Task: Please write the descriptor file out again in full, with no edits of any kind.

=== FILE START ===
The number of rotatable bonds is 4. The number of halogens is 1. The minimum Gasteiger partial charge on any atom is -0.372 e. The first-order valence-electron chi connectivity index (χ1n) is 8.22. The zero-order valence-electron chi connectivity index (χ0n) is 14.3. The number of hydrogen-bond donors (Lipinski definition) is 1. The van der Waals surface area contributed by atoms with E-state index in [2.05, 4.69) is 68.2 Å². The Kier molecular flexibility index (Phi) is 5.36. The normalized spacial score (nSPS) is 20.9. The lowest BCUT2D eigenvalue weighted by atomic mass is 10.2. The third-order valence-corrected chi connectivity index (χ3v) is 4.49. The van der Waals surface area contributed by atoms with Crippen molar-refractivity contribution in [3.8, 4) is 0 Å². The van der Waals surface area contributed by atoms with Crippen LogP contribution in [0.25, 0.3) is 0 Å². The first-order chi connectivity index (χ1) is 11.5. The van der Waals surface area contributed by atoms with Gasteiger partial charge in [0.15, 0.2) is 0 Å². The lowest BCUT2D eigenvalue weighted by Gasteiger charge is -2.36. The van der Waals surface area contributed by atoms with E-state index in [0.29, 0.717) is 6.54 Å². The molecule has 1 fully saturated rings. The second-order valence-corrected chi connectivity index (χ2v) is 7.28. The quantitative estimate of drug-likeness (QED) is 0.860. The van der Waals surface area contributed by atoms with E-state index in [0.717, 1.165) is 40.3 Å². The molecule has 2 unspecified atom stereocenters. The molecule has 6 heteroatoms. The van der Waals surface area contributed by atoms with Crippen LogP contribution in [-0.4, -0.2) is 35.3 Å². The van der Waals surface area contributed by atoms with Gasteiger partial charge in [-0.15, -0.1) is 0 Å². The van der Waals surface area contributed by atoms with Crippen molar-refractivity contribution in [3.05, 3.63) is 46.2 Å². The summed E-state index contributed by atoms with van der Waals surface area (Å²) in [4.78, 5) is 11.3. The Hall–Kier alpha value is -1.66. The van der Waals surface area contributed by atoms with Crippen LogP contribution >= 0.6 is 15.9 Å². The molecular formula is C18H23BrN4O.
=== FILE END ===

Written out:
The number of rotatable bonds is 4. The number of halogens is 1. The minimum Gasteiger partial charge on any atom is -0.372 e. The first-order valence-electron chi connectivity index (χ1n) is 8.22. The zero-order valence-electron chi connectivity index (χ0n) is 14.3. The number of hydrogen-bond donors (Lipinski definition) is 1. The van der Waals surface area contributed by atoms with E-state index in [2.05, 4.69) is 68.2 Å². The Kier molecular flexibility index (Phi) is 5.36. The normalized spacial score (nSPS) is 20.9. The lowest BCUT2D eigenvalue weighted by atomic mass is 10.2. The third-order valence-corrected chi connectivity index (χ3v) is 4.49. The van der Waals surface area contributed by atoms with Crippen molar-refractivity contribution in [3.8, 4) is 0 Å². The van der Waals surface area contributed by atoms with Crippen LogP contribution in [0.25, 0.3) is 0 Å². The first-order chi connectivity index (χ1) is 11.5. The van der Waals surface area contributed by atoms with Gasteiger partial charge in [0.15, 0.2) is 0 Å². The lowest BCUT2D eigenvalue weighted by Gasteiger charge is -2.36. The van der Waals surface area contributed by atoms with E-state index in [0.29, 0.717) is 6.54 Å². The molecule has 1 fully saturated rings. The second-order valence-corrected chi connectivity index (χ2v) is 7.28. The quantitative estimate of drug-likeness (QED) is 0.860. The van der Waals surface area contributed by atoms with E-state index in [0.717, 1.165) is 40.3 Å². The molecule has 2 unspecified atom stereocenters. The molecule has 6 heteroatoms. The van der Waals surface area contributed by atoms with Crippen LogP contribution in [-0.4, -0.2) is 35.3 Å². The van der Waals surface area contributed by atoms with Gasteiger partial charge in [-0.15, -0.1) is 0 Å². The van der Waals surface area contributed by atoms with Crippen molar-refractivity contribution in [3.05, 3.63) is 46.2 Å². The summed E-state index contributed by atoms with van der Waals surface area (Å²) in [4.78, 5) is 11.3. The Hall–Kier alpha value is -1.66. The van der Waals surface area contributed by atoms with Crippen LogP contribution >= 0.6 is 15.9 Å². The molecular formula is C18H23BrN4O.